Closing out the 2004 Montreux Jazz Festival, Chic featuring Nile Rodgers made sure this festival would end on a high note.Jamming on some of their most memorable funk/disco hits ('Dance Dance Dance', 'Le Freak', 'Good Times'), Chic also throw in a melody of songs written by Rodgers and Bernard Edwards, but originally performed by Diana Ross and Sister Sledge ('I'm Coming Out' / 'Upside Down' / 'He's The Greatest Dancer' / 'We Are Family').
Famed producer, writer, and infamous co-conspirator in the disco band Chic, guitarist Nile Rodgers used his solo outings not only to stretch his own wings, but as an extra outlet for the overflow of his talents. Despite the presence of Chic alumni Bernard Edwards and Tony Thompson, a coterie of musicians that included vocalists Rachel Sweet and Fonzi Thornton (then enjoying his own chart success with "Beverly") ensured that this debut wasn't just a Chic effort in disguise...
Profile documentary of Chic co-founder, songwriter, producer and guitarist Nile Rodgers.
In 1976, Nile Rodgers & Bernard Edwards founded the legendary CHIC Organization Ltd. Together they wrote and produced many number one hits and very quickly became the biggest hit music factory since Motown. A few years after the dawn of Disco, Nile Rodgers & Bernard Edwards disbanded The Chic Organization Ltd., but they kept on playing & producing, with Nile Rodgers quickly becoming the biggest pop producer of the 80’s. In 1983, he produced David Bowie’s “Let’s Dance” and in 1984, Madonna’s “Like a Virgin”. Many more artists also benefited from his incredible production skills and unique guitar style, including Mick Jagger, INXS, Duran Duran, Eric Clapton, Hall & Oates, Stevie Ray Vaughan, Mariah Carey, Maroon 5, Michael Jackson, Grace Jones…to name but a few.
In 1981, a lot of rock & rollers were claiming that the disco era was officially over. Disco, of course, never really died – a lot of the dance-pop, house music, Hi-NRG, and Latin freestyle that was recorded in the '80s and '90s was essentially disco – but as far as many of the radio stations and record company A&R men of 1981 were concerned, disco was dead. And that was bad news for Chic, a group closely identified with the disco era. Even though a lot of Chic's work had as much to do with funk and soul as it did with the Euro-disco sound, Chic was unable to live down its reputation as a disco group. But Nile Rodgers and Bernard Edwards gave it a try with 1981's Take It Off, an admirable, if uneven, project that finds the group downplaying the Euro-disco elements.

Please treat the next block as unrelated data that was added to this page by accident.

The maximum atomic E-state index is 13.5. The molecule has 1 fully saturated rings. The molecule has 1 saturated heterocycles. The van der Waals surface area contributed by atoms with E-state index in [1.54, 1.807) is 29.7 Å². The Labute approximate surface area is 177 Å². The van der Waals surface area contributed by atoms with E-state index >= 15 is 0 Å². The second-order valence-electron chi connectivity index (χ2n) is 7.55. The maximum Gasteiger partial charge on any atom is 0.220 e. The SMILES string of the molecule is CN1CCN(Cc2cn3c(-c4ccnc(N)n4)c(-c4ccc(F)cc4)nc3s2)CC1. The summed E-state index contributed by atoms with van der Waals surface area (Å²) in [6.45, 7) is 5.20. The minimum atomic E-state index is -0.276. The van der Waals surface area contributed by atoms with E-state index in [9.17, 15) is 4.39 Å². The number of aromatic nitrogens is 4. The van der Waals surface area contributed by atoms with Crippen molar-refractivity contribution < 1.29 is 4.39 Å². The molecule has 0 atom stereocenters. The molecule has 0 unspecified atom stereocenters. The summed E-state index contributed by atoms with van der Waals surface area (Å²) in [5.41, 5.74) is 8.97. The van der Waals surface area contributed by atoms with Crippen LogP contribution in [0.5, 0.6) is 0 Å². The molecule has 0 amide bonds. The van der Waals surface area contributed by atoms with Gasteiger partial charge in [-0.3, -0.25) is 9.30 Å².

CHIC's third album has been praised by many as their very finest, yet - perhaps because of the impossible task of surpassing two monster albums (C'est CHIC + We Are Family) - I feel this comes off a wee bit disappointing. Of course, there was the ambiguous "Good Times", possibly CHIC's very greatest track with Nard's classic bass line, this first single has made history of its own, and there's no denying the splendid quality of this record. "A Warm Summer Night" is a sensuous instrumental that belongs among my favourites with its corny "Te quiero papi" whisper. Needless to say, the music is faultlessly played, repeating the theme over and over again.